Five Ways To Improve Your Garden’s Growing Capability

Growing one’s own food is a remarkably rewarding endeavour, with some motivated by the potential for unrivalled flavours while others seek to reduce their carbon footprint. Regardless of the reason you plant your first seed, gardens are a fantastic utility for those looking to produce their own foods. Even a balcony space can be transformed into an area ideal for growing a small amount of fruit and vegetables. 

While all that is needed is access to soil, water, and sunlight, there are a number of ways in which a garden space can be more conducive, making the seasons easier to navigate and the reward even more nutritious. To show you how, we’re sharing five ways to improve your garden’s growing capability.

Raised Beds

Weeds are defined as plants that appear in an unwanted place, potentially also harming other plants. For those seeking to grow their own foods, this is an ongoing risk, as is planted foods spreading into unwanted locations. 

Raised beds are a superb way of mitigating this problem, limiting the accessibility weeds have to a vegetable patch while also neatly regimenting growing locations. They also offer a particular advantage over pests too and critters can be more easily deterred with raised beds than they can otherwise.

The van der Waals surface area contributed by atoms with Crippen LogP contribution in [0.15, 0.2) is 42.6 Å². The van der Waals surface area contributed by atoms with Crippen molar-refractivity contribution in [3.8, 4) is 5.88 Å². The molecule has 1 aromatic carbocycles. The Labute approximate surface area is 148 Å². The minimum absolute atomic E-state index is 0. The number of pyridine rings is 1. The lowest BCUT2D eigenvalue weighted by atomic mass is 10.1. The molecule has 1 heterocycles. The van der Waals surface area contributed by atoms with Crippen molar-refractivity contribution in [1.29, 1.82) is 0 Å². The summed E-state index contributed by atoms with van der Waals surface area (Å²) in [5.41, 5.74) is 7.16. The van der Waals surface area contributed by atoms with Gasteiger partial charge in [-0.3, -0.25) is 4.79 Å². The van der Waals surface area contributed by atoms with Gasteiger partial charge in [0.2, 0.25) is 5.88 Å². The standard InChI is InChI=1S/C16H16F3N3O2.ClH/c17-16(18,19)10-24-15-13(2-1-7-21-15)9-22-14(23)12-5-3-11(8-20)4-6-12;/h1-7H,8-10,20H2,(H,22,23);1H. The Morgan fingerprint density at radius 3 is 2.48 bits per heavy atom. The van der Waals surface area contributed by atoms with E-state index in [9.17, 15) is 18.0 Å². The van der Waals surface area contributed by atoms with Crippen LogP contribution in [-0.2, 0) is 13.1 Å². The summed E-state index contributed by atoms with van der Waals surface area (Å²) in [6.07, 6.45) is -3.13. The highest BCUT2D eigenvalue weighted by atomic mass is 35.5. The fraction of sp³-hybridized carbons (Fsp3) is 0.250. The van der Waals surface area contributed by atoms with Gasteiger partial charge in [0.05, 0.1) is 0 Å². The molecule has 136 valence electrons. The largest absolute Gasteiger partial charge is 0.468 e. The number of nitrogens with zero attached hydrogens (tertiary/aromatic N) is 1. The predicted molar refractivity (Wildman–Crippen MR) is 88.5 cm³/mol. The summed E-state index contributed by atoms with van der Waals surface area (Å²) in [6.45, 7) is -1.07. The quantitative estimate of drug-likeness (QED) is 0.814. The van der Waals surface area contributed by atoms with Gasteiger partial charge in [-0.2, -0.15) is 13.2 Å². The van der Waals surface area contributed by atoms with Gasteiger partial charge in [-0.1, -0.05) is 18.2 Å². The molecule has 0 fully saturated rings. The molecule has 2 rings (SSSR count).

Compost System

Creating one’s own compost has a number of benefits, and is one of the best ways a home can reduce its carbon footprint, reducing the effects of food waste. For those seeking to grow their own foods, however, it is invaluable. By making one’s own compost, households are giving themselves access to a resource of nutrients for their soil, helping to improve what is grown in both flavour and nutritional value.


Neighbourhoods are becoming host to an increasing number of outbuildings, such as log cabins and summer houses. This aesthetic is also practical, mimicking allotment spaces, not only offering residents a place to store their own belongings and produce but also creating a pleasant space within which to relax and observe one’s garden, even on a cold day.

Rainwater Collection

Collecting rainwater was once seen as a niche fad, celebrated largely by the extremely eco-minded. Now, however, and in the wake of more frequent hosepipe bans, collecting rainwater is simply a logical endeavour for those with a garden, helping growers to save money on caring for their plants and reducing the impact they have on local reservoirs and lakes. 

Vertical Design

Gardens may often feel limited by their horizontal space, especially for those limited to balconies. However, vertical garden design is increasingly popular and very useful. Planters can easily be stacked atop each other, increasing the potential room for growing substantially.

Additionally, vertical gardens have also been proven to be ecologically advantageous too, requiring less water and producing far more ingredients in a smaller space. As such, even those with a large outdoor area beside their home may still wish to adopt vertical designs for their home’s own efficiency.